As soon as you start to knit anything more complicated than a scarf you are likely to need to know how to increase and decrease the number of stitches you are working with. In this article, we will show you different methods on how to decrease stitches. Your pattern will usually tell you what method to use.
K2tog (knit two together)
The easiest way to decrease is to knit two stitches together or to purl two stitches together. Both of these create the effect on the knit side of a decrease sloping to the right such as you would use on the left hand side of your garment, for example on raglan shaping. To knit two stitches together you insert the right hand needle into the next two stitches together.
Put the point of the needle into the 2nd stitch as if to knit and then follow through into the first stitch. Then pass the yarn around and pull through to leave just one stitch on the right-hand needle allowing both the stitches to drop off the left-hand needle.
Tip: Make your increases or decreases at least one stitch in from the edges of the work to keep the edges neat and even.
This video demonstrates how to decrease using k2tog (knit two together):
P2tog (purl two together)
Sometimes you will be required to decrease on a purl row using purl two together (p2tog). This is done by putting the right hand needle through the first stitch as normal when making a purl, then continuing on to put it through the next stitch as well. Then wrap the yarn around and pull the loop through as you would for a normal purl stitch letting both the stitches on the left hand needle drop off.
Skpo or Skpsso (slip 1, knit 1, pass slipped stitch over)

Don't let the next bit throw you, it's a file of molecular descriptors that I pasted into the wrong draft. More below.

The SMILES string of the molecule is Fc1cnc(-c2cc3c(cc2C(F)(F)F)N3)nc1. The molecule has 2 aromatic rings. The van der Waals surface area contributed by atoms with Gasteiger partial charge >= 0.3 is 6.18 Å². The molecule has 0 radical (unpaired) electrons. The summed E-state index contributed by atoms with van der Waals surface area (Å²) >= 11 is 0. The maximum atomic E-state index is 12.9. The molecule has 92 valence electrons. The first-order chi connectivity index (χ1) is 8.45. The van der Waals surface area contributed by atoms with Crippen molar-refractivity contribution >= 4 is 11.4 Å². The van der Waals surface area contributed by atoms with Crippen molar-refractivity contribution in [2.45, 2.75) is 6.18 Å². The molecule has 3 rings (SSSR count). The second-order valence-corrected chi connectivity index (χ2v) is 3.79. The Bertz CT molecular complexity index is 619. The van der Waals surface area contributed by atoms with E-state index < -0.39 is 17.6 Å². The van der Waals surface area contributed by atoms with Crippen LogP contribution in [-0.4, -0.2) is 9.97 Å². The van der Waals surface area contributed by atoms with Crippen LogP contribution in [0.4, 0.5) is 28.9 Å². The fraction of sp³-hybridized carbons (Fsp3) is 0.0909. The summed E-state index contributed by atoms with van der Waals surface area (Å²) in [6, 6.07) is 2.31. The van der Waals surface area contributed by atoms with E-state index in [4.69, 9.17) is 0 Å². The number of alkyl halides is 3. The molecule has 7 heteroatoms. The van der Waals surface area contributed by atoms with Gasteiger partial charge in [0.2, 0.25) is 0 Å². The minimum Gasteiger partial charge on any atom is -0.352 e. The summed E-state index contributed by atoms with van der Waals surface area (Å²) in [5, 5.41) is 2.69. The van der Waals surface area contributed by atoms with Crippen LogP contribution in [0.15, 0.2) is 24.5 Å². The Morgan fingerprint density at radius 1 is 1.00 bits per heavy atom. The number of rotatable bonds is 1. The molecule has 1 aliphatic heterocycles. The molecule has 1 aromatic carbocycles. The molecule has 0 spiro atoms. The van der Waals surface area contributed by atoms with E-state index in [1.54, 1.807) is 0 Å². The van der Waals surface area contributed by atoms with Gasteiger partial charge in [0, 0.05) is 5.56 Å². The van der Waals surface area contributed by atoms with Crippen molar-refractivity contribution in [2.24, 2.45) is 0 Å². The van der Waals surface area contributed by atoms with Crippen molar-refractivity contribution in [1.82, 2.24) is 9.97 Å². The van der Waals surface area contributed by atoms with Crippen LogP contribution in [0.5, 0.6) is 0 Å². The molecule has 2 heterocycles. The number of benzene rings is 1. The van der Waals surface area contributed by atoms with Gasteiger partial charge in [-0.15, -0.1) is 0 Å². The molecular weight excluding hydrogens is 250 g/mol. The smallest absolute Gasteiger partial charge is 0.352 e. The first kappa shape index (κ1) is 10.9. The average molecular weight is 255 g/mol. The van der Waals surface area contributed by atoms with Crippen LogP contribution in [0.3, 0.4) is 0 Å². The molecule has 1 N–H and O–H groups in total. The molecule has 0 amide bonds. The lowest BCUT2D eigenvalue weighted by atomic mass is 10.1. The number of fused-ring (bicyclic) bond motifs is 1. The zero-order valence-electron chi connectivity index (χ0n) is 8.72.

To make a decrease that slopes to the left uses the slip one, knit one, pass slipped stitch over method of decreasing. You would use this on the right-hand side of a piece of work.
Slip the first stitch over onto the right-hand needle knitwise. That is put the point of the needle into the stitch as if to knit it and allow it to slip onto the right-hand needle without putting the yarn round at all. Then knit the following stitch. Both stitches are now on the right-hand needle.
With the point of the left hand needle lift the slipped stitch over the top of the knitted stitch and off the right hand needle.
The video below demonstrates how to decrease using skpsso:
Ssk (slip next 2 stitches knitwise, then knit them together)
This decrease is used in lace knitting to form a travelling knit stitch up the side of a series of holes. It has the effect of travelling to the left as you face the work.
Slip the first stitch onto the right hand needle knitwise. Then slip the next stitch onto the right hand needle knitwise. Take the point of the left hand needle through the front of both these stitches from left to right. At this point it will look as though you are knitting two stitches together through the back of the loops. Knit the two stitches together.
The difference between ssk and k2tog tbl (knit 2 together through back of loops) is subtle but important. With ssk, the resulting knit stitch is open whereas with k2tog tbl the knit stitch is twisted at the bottom. Going back to the analogy of a scarf around the neck it’s the difference between the scarf hanging loosely or being crossed across the chest.
Tip: Make sure the yarn over stays on the right-hand needle and doesn’t slip off, or you will have lost the hole.